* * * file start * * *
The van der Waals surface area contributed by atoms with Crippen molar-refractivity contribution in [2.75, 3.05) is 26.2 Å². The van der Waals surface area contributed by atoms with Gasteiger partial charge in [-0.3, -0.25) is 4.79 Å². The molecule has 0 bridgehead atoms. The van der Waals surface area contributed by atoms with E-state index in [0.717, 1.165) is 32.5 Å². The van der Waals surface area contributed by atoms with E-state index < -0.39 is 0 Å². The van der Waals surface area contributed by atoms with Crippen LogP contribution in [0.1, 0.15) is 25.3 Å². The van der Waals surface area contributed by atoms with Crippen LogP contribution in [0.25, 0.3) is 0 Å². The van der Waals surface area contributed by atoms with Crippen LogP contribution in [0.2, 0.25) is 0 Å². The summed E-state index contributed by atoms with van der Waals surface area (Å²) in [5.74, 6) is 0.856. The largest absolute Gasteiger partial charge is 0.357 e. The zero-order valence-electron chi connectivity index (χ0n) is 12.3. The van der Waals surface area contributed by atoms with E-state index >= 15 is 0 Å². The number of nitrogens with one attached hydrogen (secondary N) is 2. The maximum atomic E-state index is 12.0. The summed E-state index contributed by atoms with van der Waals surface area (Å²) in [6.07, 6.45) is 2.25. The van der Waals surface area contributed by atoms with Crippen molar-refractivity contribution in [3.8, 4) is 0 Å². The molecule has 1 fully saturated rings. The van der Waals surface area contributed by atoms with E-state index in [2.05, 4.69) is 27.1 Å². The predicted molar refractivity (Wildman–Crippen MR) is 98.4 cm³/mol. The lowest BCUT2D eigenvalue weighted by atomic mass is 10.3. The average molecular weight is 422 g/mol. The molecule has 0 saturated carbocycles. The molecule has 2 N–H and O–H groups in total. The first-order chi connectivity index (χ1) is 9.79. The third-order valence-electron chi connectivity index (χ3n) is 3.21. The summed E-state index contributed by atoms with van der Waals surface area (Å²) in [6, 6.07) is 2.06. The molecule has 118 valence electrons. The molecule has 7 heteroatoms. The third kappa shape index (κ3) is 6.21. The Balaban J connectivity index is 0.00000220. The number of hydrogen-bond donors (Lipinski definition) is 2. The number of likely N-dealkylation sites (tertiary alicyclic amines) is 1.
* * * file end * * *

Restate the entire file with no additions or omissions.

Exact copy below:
The van der Waals surface area contributed by atoms with Crippen molar-refractivity contribution in [2.75, 3.05) is 26.2 Å². The van der Waals surface area contributed by atoms with Gasteiger partial charge in [-0.3, -0.25) is 4.79 Å². The molecule has 0 bridgehead atoms. The van der Waals surface area contributed by atoms with E-state index in [0.717, 1.165) is 32.5 Å². The van der Waals surface area contributed by atoms with E-state index < -0.39 is 0 Å². The van der Waals surface area contributed by atoms with Crippen LogP contribution in [0.1, 0.15) is 25.3 Å². The van der Waals surface area contributed by atoms with Crippen LogP contribution in [0.25, 0.3) is 0 Å². The van der Waals surface area contributed by atoms with Crippen LogP contribution in [0.2, 0.25) is 0 Å². The summed E-state index contributed by atoms with van der Waals surface area (Å²) in [5.74, 6) is 0.856. The largest absolute Gasteiger partial charge is 0.357 e. The zero-order valence-electron chi connectivity index (χ0n) is 12.3. The van der Waals surface area contributed by atoms with E-state index >= 15 is 0 Å². The number of nitrogens with one attached hydrogen (secondary N) is 2. The maximum atomic E-state index is 12.0. The summed E-state index contributed by atoms with van der Waals surface area (Å²) in [6.07, 6.45) is 2.25. The van der Waals surface area contributed by atoms with Crippen molar-refractivity contribution in [3.8, 4) is 0 Å². The molecule has 1 fully saturated rings. The van der Waals surface area contributed by atoms with E-state index in [2.05, 4.69) is 27.1 Å². The predicted molar refractivity (Wildman–Crippen MR) is 98.4 cm³/mol. The lowest BCUT2D eigenvalue weighted by atomic mass is 10.3. The average molecular weight is 422 g/mol. The molecule has 0 saturated carbocycles. The molecule has 2 N–H and O–H groups in total. The first-order chi connectivity index (χ1) is 9.79. The third-order valence-electron chi connectivity index (χ3n) is 3.21. The summed E-state index contributed by atoms with van der Waals surface area (Å²) in [6, 6.07) is 2.06. The molecule has 118 valence electrons. The molecule has 7 heteroatoms. The third kappa shape index (κ3) is 6.21. The Balaban J connectivity index is 0.00000220. The number of hydrogen-bond donors (Lipinski definition) is 2. The number of likely N-dealkylation sites (tertiary alicyclic amines) is 1.